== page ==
Richard Benyon: We have not discussed this at a ministerial level. We had a lot of time with the development of the rural statement. As the new rural policy unit that Sara leads was being set up, I personally went round a great many Departments and spoke to my opposite numbers. My Secretary of State and his predecessor did the same at Cabinet-level on specific issues; I was doing it on a more broad-brush level. Then we deal with specific matters as and when they occur and I have certainly had pretty regular conversations with my opposite numbers in DCLG. We are doing a lot at an official level as well.

Sara Eppel: We have had a lot of interaction with DCLG around the rates review and the local government settlement. We brought in our rural definitions and statistics to ask DCLG to look at the impact, which they have done. Basically, some rural areas are not doing as well as others, but equally some urban areas are not doing well. So, there are some that do not do as well, but there are some that do better. It is therefore very difficult to say it is only rural areas that are not doing so well. There is a balance across all of it and, ultimately, it is for Ministers to decide where that hits.

Q413 Chair: We will come on to discuss this aspect in more detail. It has been put to us that rural proofing is not working nearly as effectively as it did in the past when there was the Commission for Rural Communities. Do you accept that criticism?

Richard Benyon: No, I do not. I think rural proofing is an absolutely vital measure. I come at this from a slightly jaundiced view about how it was done in the past, because I chaired a rural committee on a local strategic partnership. We had lots of paperwork on rural proofing, but I did not feel it was really touching the sides of the problem in terms of the provision of services in that part of rural England. It is something that I have taken very seriously; it is something that my colleagues do. David Heath brings a new impetus to the Department on this because he comes from experience on bringing legislation forward into Parliament, so we are really taking this very seriously. We have got some really good success stories that we are happy to go into. I think we are doing a good job, but it is really something that we are very open to review on. In fact, we are setting up a group that will be led by Lord Cameron that will look at that and make a judgment, and it will have free reign across Government to see how we are doing that.

Q414 Neil Parish: On the local government settlement, the problem is that in any authority that is 80% rural, or even 50%, the cost of delivery of service is much greater. Now we understood that the DCLG was going to actually put money across to rural authorities. Something has been added called "dampening" and that seems to have put the kibosh on the whole lot. Are you making representations to DCLG to try to get this put right?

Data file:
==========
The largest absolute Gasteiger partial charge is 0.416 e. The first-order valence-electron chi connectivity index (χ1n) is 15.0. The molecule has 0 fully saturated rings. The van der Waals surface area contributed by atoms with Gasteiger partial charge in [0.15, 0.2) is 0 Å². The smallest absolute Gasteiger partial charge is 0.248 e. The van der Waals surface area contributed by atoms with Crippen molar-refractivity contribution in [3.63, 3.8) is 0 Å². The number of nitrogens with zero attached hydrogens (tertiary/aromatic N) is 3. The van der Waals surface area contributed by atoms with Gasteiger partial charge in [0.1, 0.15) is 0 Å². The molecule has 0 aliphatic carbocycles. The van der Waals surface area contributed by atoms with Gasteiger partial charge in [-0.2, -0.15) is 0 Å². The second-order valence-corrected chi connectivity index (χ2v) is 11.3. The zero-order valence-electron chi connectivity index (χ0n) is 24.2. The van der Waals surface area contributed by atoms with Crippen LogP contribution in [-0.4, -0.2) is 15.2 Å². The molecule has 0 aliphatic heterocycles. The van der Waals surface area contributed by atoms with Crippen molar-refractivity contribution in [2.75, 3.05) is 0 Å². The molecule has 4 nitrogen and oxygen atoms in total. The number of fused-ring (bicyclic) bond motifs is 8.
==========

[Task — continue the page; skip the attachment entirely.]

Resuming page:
Richard Benyon: Yes, we are. We are in discussions with DCLG. We recognise the difficulties and, as Sara said, there are some winners in rural areas under the current funding scheme, and there are some losers. There are also some winners in urban areas and there are some urban areas that are not doing so well. It is not a straightforward binary issue but we are certainly working very closely with them to try and find a way forward.

Q415 Neil Parish: Are they listening?

Richard Benyon: Absolutely.

Q416 Ms Ritchie: This is a question about the Welfare Reform Act. The Commission for Rural Communities argues that the bedroom tax will have a disproportionate impact on rural communities. Has Defra pushed for an exemption for rural areas that lack the range of pricing stock this policy requires?

Richard Benyon: We made rural affordable housing one of the priorities that we are working to achieve. We have worked with colleagues to make sure that, for example, exception site housing will still continue in rural areas. We have exempted it from the measures in the Localism Bill whereby developers could go back and renegotiate section 106 arrangements. Rural housing is very much a priority. I do not think we should kid ourselves that exception site housing is going to resolve the shortage of affordable housing. That will come through a renaissance of housebuilding, which is a cross-Government agenda. Of course, it brings into play a lot of other issues, like people not wanting new houses near where they live, but there is a real desire to provide that and a whole range of different measures that can achieve that-for example, developing redundant farm buildings through Homes on the Farm, and there are all these other measures that we want to see across England. There is no silver bullet to it but we want to see more affordable housing in rural areas.

Q417 Sheryll Murray: Can I look at the protections that are applied for the countryside? Specifically, what discussions have you had with other Departments before the Government finalised Clause 8 in the Growth and Infrastructure Bill, which removes the protections from national parks and other designated landscapes?